Remember that Mariano Rajoy told us that there would be no strings attached to the 100 million Euro bailout of the banks – well that was not true. For one thing, the banking sector will be under constant scrutiny by the EU – a bit like schools in Britain under “special measures” following a bad OFSTED report.
We would have expected banks to suffer but then, in his speech yesterday, Mr Rajoy said VAT will rise from 18pc to 21pc – though a 4pc rate will remain for food – breaching one of his key election pledges. “These are not pleasant measures. I said I would cut taxes and I am raising them. Circumstances have changed,” he said.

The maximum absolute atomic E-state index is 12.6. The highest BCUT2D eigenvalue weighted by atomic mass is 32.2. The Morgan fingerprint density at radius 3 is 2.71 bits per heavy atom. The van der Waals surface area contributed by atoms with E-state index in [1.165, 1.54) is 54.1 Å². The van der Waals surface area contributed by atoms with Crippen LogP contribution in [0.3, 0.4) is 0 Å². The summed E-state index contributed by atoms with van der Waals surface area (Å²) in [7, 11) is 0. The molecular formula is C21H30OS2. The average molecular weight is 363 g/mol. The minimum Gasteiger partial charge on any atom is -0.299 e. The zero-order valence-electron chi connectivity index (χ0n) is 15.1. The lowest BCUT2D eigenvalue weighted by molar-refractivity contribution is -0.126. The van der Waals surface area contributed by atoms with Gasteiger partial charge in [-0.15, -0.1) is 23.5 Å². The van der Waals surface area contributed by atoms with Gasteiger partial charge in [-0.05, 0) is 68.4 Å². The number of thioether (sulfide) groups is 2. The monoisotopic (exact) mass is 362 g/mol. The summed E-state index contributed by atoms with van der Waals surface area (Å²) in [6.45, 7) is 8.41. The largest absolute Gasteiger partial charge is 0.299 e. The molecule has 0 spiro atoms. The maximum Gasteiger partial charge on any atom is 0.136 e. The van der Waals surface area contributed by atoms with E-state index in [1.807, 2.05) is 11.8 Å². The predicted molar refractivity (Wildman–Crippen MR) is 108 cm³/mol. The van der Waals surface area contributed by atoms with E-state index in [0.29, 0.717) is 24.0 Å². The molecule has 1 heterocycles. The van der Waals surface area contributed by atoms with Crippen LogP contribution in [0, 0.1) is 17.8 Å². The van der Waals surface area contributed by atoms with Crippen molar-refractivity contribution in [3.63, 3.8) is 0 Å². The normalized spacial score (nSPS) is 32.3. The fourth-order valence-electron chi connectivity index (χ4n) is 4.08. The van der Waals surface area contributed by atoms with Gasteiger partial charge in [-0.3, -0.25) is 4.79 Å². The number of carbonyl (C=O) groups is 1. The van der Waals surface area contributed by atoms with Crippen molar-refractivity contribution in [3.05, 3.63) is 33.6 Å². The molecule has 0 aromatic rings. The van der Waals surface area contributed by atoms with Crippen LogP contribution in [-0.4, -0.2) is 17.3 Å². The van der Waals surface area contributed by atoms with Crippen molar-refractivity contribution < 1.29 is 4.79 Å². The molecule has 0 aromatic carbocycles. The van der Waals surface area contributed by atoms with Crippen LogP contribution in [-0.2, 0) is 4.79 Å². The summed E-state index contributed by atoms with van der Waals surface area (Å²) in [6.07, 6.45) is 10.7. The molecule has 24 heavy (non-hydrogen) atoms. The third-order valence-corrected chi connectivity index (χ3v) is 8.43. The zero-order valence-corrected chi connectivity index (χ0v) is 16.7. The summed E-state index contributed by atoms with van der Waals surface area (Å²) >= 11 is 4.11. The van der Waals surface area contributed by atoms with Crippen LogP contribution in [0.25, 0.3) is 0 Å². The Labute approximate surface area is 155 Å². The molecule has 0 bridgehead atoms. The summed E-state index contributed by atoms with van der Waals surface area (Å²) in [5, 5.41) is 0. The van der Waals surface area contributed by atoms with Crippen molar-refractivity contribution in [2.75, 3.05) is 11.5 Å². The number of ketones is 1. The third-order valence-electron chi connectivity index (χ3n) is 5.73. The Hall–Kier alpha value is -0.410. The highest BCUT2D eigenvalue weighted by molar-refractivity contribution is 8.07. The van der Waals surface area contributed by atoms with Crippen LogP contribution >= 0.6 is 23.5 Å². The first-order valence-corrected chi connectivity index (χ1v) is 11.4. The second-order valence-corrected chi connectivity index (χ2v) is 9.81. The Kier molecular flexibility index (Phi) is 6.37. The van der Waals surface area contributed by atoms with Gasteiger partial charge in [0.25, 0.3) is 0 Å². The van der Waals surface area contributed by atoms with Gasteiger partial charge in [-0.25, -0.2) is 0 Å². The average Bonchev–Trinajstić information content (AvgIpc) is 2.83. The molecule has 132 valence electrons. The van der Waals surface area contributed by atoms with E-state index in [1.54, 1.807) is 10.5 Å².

“Our public spending exceeds our income by tens of billions of Euros. We have to get out of this mess and we have to do it as soon as possible. This is the reality that we face,”
Unemployment benefits will be cut. Interest on mortgages will no longer be tax deductable. Public employees will lose their Christmas bonus – a de facto pay cut – and will have to work longer, prompting a general strike threat from the country’s unions.
United Left leader Cayo Lara said Spain was now under “full-blown” occupation, accusing the government of “throwing petrol on to the country’s streets”.
The cuts come at a grim time, as Mr Rajoy himself admitted. “Never before has the Spanish economy suffered two back-to-back recessions of such severity. In the last year, unemployment has risen by half a million people and 32,094 businesses have closed.”There is no doubt that these measures will cause tension and social unrest. Asturian miners are already clashing with the police in Madrid, that may only be the start.